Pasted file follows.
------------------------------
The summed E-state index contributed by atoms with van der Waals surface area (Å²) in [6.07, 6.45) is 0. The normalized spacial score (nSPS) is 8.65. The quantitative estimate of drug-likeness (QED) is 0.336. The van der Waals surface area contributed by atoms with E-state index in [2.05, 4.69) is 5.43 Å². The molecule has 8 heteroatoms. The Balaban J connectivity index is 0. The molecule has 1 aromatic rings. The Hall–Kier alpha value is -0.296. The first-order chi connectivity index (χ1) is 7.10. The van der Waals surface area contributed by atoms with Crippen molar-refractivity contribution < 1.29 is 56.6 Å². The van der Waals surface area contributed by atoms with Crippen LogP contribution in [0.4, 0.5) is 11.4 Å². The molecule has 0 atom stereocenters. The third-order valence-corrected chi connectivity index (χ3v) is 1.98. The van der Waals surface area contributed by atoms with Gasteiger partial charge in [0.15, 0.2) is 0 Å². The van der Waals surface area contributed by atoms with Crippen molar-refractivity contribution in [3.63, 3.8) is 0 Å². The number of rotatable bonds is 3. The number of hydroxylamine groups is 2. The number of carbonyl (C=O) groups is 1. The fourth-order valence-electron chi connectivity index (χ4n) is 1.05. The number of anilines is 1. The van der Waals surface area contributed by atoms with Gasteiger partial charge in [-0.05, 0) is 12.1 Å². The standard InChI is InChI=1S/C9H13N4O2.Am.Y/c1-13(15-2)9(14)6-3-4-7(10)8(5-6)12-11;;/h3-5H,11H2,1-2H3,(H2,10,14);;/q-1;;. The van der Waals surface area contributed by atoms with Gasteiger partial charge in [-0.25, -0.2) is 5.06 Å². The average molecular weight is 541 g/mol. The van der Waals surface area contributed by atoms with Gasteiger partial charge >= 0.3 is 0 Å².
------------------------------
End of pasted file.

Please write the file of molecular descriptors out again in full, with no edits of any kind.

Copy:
The summed E-state index contributed by atoms with van der Waals surface area (Å²) in [6.07, 6.45) is 0. The normalized spacial score (nSPS) is 8.65. The quantitative estimate of drug-likeness (QED) is 0.336. The van der Waals surface area contributed by atoms with E-state index in [2.05, 4.69) is 5.43 Å². The molecule has 8 heteroatoms. The Balaban J connectivity index is 0. The molecule has 1 aromatic rings. The Hall–Kier alpha value is -0.296. The first-order chi connectivity index (χ1) is 7.10. The van der Waals surface area contributed by atoms with Crippen molar-refractivity contribution < 1.29 is 56.6 Å². The van der Waals surface area contributed by atoms with Crippen LogP contribution in [0.4, 0.5) is 11.4 Å². The molecule has 0 atom stereocenters. The third-order valence-corrected chi connectivity index (χ3v) is 1.98. The van der Waals surface area contributed by atoms with Gasteiger partial charge in [0.15, 0.2) is 0 Å². The van der Waals surface area contributed by atoms with Crippen molar-refractivity contribution in [3.63, 3.8) is 0 Å². The number of rotatable bonds is 3. The number of hydroxylamine groups is 2. The number of carbonyl (C=O) groups is 1. The fourth-order valence-electron chi connectivity index (χ4n) is 1.05. The number of anilines is 1. The van der Waals surface area contributed by atoms with Gasteiger partial charge in [-0.05, 0) is 12.1 Å². The standard InChI is InChI=1S/C9H13N4O2.Am.Y/c1-13(15-2)9(14)6-3-4-7(10)8(5-6)12-11;;/h3-5H,11H2,1-2H3,(H2,10,14);;/q-1;;. The van der Waals surface area contributed by atoms with Gasteiger partial charge in [-0.25, -0.2) is 5.06 Å². The average molecular weight is 541 g/mol. The van der Waals surface area contributed by atoms with Gasteiger partial charge >= 0.3 is 0 Å².